by Geno Thackara
It’s been a long time since Frank Zappa asserted that jazz wasn’t dead, a thought which is thankfully still as true as it was then. Music is all about accepting and bringing all kinds of people together, and if there’s one milieu that arguably embodies the idea more than most, jazz is it. No doubt this is why it’s only grown during (and often because of) hard and uncertain times, from the last depression era through… whatever you want to call our bizarre state of affairs today. This sharing and community is just what we all need in a decade as strange as ever – and in a city with such deep ties to that most essentially American art form, our collective mug is always running over.
Of course the scene is vibrant all year long, but we’ve had a special excuse to celebrate ever since the National Museum of American History dedicated April as Jazz Appreciation Month, leading to all kinds of well-funded educational programs, performance series and public outreach activities to keep the tradition strong. More recently, UNESCO named April 30th as International Jazz Day (or #jazzday if you like to do the hashtag thing). In the six years since it was Kickstarted by local-boy-done-good Ernest Stuart, the Center City Jazz Fest has been a smashing and often sold-out success to mark the occasion each time around. The 2017 edition again offers one-ticket access to twenty acts spread among five downtown venues on Saturday the 29th.
If the genre makes you think of easy-swinging or hard-hitting horn sounds, the chance to catch well-honored figures (and hometown icons) Larry McKenna and Odean Pope might be worthwhile by itself. The younger R&B crowd may dig the soulful grooves of George “Spanky” McCurdy, pianist Eric Wortham II or crooner Shakera Jones instead – or they may have already unknowingly heard Matt Cappy’s trumpet (behind Lauryn Hill/Alicia Keys/the Roots) or Adison Evans’s sax (with Demi Lovato/Beyoncé) and enjoy hearing a little more. If you don’t want anything too easy to pigeonhole, there’s the eclectic post-bop of Josh Lawrence, the Brazilian six-piece Ensemble Novo or the unashamedly weird Puzzle Box to broaden those musical horizons a bit more.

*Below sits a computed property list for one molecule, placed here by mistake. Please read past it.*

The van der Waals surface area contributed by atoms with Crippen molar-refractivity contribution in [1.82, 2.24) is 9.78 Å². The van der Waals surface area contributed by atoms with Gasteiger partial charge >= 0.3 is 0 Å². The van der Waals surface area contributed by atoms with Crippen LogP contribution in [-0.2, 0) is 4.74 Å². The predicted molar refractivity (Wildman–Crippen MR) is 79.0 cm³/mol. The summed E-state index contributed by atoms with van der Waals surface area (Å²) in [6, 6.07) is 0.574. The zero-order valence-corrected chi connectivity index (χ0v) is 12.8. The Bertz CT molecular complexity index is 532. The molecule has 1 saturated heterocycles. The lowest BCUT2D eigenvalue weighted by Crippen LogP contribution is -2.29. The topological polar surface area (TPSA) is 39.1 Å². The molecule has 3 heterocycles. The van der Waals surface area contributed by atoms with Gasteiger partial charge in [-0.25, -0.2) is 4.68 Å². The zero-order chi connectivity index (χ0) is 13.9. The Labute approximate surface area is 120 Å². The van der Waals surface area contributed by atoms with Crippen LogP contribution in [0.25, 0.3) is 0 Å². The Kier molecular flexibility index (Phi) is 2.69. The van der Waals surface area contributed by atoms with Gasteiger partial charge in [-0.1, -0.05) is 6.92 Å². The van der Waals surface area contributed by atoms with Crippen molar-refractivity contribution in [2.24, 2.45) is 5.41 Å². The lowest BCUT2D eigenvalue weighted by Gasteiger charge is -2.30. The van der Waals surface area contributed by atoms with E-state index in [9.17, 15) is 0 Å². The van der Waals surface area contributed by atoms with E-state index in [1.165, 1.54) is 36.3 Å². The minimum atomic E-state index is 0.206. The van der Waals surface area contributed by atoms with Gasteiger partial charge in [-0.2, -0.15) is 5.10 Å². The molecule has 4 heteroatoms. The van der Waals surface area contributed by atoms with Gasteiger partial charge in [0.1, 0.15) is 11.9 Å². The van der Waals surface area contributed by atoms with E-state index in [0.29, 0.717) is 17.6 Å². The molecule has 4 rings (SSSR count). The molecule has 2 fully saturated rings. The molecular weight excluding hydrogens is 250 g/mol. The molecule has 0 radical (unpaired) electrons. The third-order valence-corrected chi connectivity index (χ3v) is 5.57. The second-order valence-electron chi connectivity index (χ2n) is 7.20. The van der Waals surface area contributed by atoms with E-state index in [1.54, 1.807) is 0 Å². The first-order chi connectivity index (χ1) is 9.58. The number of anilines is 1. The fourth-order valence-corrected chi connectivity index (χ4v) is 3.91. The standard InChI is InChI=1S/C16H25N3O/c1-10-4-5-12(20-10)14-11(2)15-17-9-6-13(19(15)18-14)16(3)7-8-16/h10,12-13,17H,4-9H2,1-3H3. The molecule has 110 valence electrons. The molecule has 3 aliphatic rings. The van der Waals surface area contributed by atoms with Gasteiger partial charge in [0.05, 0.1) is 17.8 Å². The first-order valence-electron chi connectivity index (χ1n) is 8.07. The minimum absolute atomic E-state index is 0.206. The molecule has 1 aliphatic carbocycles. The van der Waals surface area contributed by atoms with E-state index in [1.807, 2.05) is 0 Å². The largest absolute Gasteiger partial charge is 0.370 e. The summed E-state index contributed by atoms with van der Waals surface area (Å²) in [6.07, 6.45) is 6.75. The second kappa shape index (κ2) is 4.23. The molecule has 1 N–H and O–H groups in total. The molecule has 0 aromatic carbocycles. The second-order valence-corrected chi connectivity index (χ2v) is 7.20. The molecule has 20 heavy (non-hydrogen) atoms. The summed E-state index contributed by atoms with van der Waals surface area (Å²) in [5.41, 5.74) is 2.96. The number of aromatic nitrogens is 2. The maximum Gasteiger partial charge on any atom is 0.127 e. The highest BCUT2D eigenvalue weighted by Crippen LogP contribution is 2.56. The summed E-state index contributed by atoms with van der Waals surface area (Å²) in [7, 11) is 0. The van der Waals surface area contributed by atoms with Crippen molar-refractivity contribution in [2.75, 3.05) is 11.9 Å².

The inevitable drawback is that it’s a lot to take in over one day. That’s why we’re also fortunate that the newly-formed Philadelphia Jazz Experience is instituting its first annual Philadelphia Jazz Festival to run over the preceding week from April 23rd onward. The PJE was created by Robert and Ben Bynum as “a new non-profit organization whose mission is to support local, national, and internationally recognized artists.” The first year’s run will benefit outfits like Big Brothers and Big Sisters, the North Broad Street Renaissance or Jazz Bridge (a non-profit that supports struggling musicians) as part of its charity element, in addition to including a range of community events, panels and meet-and-greets.
And that’s not even getting to the music. The schedule makes another smorgasbord of great performances with even more well-known local names – Randy Brecker, Joey DeFrancesco, Orrin Evans, Gerald Veasley or Lil John Roberts and many more – along with several open jams and tribute sets, ranging from Miles Davis and John Coltrane to Nina Simone and Ella Fitzgerald (who would have turned 100 this month). The festival’s shows throughout the week are individual events not covered by a single general pass, but each one means a great chance to get out of the house, meet some fellow members of the tribe and just try something fun and new for a night or two. It takes a special effort to outdo the wealth of music that’s always on offer every week here in Philly, but this festival promises to be Somethin’ Else.
What: Philadelphia Jazz Festival and Center City Jazz Fest
When: April 23-30
Where: Center City covers Franky Bradley’s (1320 Chancellor St), Chris’ Jazz Cafe (1421 Sansom St), Fergie’s Pub (1214 Sansom St), Milkboy (1100 Chestnut St) and Time (1315 Sansom St). The week’s other shows are, well, all over the place.
How much: Jazz Fest varies by show; Center City Fest is $20 in advance, $25 the day of.